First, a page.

Clergy persons in the UCC receive their “authorization” from two sources. The first source is the bible. Persons come forth offering themselves for ministry because they have a “sense of call from God.” The scriptures are filled with “call” stores such as Isaiah 6, “Here am I Lord, send me.” The congregation discerns if this call appears authentic.
Our other source typically called “MOM” is the Manual on Ministry. MOM, gives us the rules of the road, in particular, are the “marks of ministry” and the whole issue of who may be authorized for ministry in the UCC.
All of the above begins in the local congregation but is ultimately managed and, if appropriate, affirmed at the Associational level by Committees on Ministry. It is important to remember that congregation, association, conference and national church are in covenant with one another. Covenant means, in my opinion, that we are “one in the Spirit” and accountable to one another for the overall aspects of our common mission. We are mutually supportive but we are not hierarchical, as each organizational entity is autonomous. Simply, under the guidance of the Holy Spirit, each entity charts its own course. But the charting is not unitary but like a conversation among equal partners. Historically we have mostly agreed but there will be times when we respectfully disagree.
MESA, Ministerial Excellence, Support and Authorization is our national level agency overseeing the above noted. After a great deal of conversation with the various partners, MESA has brought forth a new MOM. There are many excellent improvements to the new MOM but in the area of “Licensed Ministry,” I believe we have a problem. According to the new “MOM” it is anticipated there will be no new licenses granted after 2018 (pg76). Existing LM’s would be encouraged towards full ordination.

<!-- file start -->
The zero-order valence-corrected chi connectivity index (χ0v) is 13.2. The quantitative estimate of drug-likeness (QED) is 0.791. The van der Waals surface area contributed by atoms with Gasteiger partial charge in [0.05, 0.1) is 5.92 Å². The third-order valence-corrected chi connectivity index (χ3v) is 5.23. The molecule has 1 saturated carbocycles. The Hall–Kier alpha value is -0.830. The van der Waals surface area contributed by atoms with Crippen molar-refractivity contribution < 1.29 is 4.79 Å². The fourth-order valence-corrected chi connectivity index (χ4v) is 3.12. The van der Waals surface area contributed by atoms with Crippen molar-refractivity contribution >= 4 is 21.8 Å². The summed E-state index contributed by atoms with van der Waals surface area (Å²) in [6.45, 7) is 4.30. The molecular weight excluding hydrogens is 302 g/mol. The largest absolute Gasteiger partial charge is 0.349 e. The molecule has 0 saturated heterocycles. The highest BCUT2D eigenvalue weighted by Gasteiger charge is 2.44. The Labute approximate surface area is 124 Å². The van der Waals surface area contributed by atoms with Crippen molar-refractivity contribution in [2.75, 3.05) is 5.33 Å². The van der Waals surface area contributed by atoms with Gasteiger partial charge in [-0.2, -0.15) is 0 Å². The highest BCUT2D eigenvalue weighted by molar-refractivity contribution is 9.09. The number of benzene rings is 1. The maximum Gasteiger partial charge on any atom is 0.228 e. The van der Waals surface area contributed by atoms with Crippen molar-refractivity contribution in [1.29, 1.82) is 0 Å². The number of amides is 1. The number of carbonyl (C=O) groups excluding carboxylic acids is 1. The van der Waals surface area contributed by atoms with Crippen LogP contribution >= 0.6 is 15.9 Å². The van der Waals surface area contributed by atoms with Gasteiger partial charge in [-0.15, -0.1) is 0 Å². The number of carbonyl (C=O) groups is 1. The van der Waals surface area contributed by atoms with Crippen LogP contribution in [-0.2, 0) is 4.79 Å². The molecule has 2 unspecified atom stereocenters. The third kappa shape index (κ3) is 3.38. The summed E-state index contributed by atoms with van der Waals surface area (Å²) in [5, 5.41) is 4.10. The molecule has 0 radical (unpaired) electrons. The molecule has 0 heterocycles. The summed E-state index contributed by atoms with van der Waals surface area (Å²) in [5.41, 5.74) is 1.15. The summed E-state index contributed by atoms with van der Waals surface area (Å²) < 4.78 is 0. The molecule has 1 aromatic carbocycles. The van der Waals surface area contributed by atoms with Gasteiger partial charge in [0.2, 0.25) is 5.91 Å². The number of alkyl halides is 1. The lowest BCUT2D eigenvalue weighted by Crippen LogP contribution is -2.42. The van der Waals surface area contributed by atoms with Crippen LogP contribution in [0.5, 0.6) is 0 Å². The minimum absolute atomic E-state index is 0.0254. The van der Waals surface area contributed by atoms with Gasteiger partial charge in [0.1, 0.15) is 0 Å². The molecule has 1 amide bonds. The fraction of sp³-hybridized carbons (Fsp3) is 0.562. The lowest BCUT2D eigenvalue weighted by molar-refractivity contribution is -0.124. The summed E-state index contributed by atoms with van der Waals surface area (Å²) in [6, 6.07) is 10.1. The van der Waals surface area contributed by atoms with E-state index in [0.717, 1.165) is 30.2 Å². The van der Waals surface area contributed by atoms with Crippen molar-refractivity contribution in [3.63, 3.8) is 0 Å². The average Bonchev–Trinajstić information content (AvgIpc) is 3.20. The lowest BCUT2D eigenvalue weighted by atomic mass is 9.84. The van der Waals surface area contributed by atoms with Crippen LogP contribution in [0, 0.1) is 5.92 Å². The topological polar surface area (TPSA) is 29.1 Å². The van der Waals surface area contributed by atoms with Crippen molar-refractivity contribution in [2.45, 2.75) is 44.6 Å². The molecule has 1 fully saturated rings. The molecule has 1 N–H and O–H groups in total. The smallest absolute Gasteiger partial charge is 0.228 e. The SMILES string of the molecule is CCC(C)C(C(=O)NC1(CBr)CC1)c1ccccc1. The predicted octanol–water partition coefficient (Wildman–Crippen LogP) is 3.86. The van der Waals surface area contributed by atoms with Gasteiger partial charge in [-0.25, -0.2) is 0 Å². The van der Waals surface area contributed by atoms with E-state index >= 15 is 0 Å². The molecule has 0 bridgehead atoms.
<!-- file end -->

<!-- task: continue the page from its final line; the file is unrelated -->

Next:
The SCC, Associations, and Committees on Ministry are heavily invested in Licensed Ministers. Contributing factors are the preponderance of small rural churches, combined with the financial inability of many congregations to compensate a fully ordained individual at a level necessary for full benefits and the cost of amortizing student loans. Our history shows that licensed ministry is a strongly positive experience in the SCC.
The use of the term “anticipated” in MOM is no accident. The writers were aware that this would be a sensitive area and would, in fact, require a change in the constitution of the UCC. There will be no such undertaking at the Synod this summer and perhaps not in 2021. This change is not written in stone.
My recommendation is that our COM’s and Associations go on record in opposition to this proposed change. The coming Spring meetings would be a good time to do so. In turn, I will take our concerns to the appropriate officers of the UCC. We also need to remember that MOM is not a rulebook to which we must adhere in order to be UCC. Actually, MOM is a guideline for good practices and as such, is an excellent publication. The reality is that no set of policies will be a fit for all locations, contextualization is always necessary.
The heart and soul of the UCC are contained in the phrase, “That they may all be One.” The beauty of this is that we are not made one by some overbearing authority. Ours is a oneness that comes from gathering together at all levels around the table of discussion and discernment. Theologically it is called the “hermeneutical circle.” All people and organizational partners come prayerfully to the table and together in peace we courageously each speak our truth and ask God to help us to find the common denominators.
Without a doubt, we will find that common ground.
Peace and Honor,